Existing and emerging questions for analysis
There is, now, a more developed evidence base on non-state engagement. However, research is limited even on topics or geographies that may seem to be addressed by a comparably larger body of work. There are also a number of emerging questions across the four domains of operation which may provide new points of entry to extend analysis. A more expanded range of existing and emerging questions is presented in the Think Piece (Section 3). I summarize some key points here.
The majority of existing research is on the provision of formal (basic) elementary and secondary education. This may be due to the focus on alleviating gaps in compulsory education globally. Private schooling, in its various forms, has claimed much of the attention with a conglomeration of work on independent non-state provision. There is a smaller literature on the diversification ancillary services. Questions on equity and inclusion, experiential factors, sustained access, and differential learning outcomes; systems-level effects (e.g. competition); trade-offs in expanding non-state provision; and the motivations and influence of non-state actors, including those with commercial motives, and their relationships with state actors, are emerging.
Education finance is attracting more attention in view of domestic and global resource gaps, and due to interest in ‘innovative financing’. Focus on the full range of non-state actors investing in education and their investment strategies is emerging. A range of questions such as: Are non-state actors contributing supplementary financial resources to education, how much, how, where, and what for? What does innovative financing really mean, and what place do non-state actors have in the new global architecture for global education finance? There is also a need to investigate what other mechanisms can implicate non-state actors in domestic contexts to increase revenues for education, and how their funds can be used more effectively. Greater clarity on the role of private remittances is also required.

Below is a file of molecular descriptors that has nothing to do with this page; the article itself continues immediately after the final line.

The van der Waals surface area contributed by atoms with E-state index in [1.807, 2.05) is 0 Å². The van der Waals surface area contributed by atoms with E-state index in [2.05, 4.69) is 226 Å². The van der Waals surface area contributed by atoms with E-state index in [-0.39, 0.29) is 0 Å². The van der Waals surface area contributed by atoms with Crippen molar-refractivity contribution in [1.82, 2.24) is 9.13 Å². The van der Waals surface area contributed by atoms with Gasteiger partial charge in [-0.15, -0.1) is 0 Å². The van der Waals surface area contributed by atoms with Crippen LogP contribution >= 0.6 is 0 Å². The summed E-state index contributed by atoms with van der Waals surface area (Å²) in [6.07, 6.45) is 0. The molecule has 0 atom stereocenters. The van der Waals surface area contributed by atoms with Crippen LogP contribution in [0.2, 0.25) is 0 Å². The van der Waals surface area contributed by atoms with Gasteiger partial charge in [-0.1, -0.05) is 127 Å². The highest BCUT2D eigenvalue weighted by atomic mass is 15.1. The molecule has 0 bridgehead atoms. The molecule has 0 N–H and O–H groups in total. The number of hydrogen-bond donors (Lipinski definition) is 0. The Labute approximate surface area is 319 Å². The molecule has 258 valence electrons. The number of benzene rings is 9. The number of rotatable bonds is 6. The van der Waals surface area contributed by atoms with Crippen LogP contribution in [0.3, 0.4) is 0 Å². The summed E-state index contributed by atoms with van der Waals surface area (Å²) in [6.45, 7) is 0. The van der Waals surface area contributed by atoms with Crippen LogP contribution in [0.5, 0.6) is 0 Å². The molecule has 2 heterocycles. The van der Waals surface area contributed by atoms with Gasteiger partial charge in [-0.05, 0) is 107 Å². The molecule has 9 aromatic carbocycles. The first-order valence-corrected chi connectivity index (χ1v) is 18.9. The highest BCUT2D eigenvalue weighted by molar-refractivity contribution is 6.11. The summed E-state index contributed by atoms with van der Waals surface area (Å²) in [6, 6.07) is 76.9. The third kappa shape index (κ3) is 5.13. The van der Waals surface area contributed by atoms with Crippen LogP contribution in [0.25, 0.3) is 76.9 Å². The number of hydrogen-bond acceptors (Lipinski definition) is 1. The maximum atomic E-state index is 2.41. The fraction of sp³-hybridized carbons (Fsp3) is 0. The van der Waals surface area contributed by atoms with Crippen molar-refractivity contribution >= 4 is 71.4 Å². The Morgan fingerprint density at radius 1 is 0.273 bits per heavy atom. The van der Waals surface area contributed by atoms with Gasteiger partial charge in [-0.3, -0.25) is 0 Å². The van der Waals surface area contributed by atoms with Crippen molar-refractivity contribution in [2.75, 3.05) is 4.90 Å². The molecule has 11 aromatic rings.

The existing focus on regulation has largely been on how states regulate non-state providers. Questions on the way non-state actors and engagement are framed in global frameworks and the 2030 SDG Agenda; donor and domestic government policies on engaging with non-state actors; and legal frameworks and other accountability mechanisms; and the formal and informal processes and arrangements all need greater clarity.
Finally, there are multiple questions in the domain of management. Some recent initiatives of contracted out public school to non-state operators are prompting questions on relative effectiveness, trade-offs, and processes. There are a host of other questions regarding the private schooling, such as: What is the role of private school coalitions and networks on organizing the work of private schools, and on the management and governance of private schools? What is the effect independent management on organizing teacher work? How does that affect teachers’ experiences of work? Is there a difference in effectiveness between government schools where administrators and teachers are mandated with government responsibilities outside of education and independent providers, and where they are not? How would they fare if such constraints were removed?
Distinctions between the domains of operation, types of actors, and multiple levels may be blurred, and systems are increasingly hybridized. The specifics of the nature of non-state engagement, its extent, the actors involved, and governance processes and structures, will depend on the broader context of the education system. There may be tensions in the compulsions of various structures, frameworks, and processes which can raise questions, for example, on how or whether particular non-state actors should engage and how the State should provide oversight, or when it should intervene. I hope the Think Piece and the range of questions I identify will help to generate more comprehensive analyses of non-state engagement in education across a range of contexts. I look forward to seeing what the 2021 GEM Report uncovers as it takes on the task.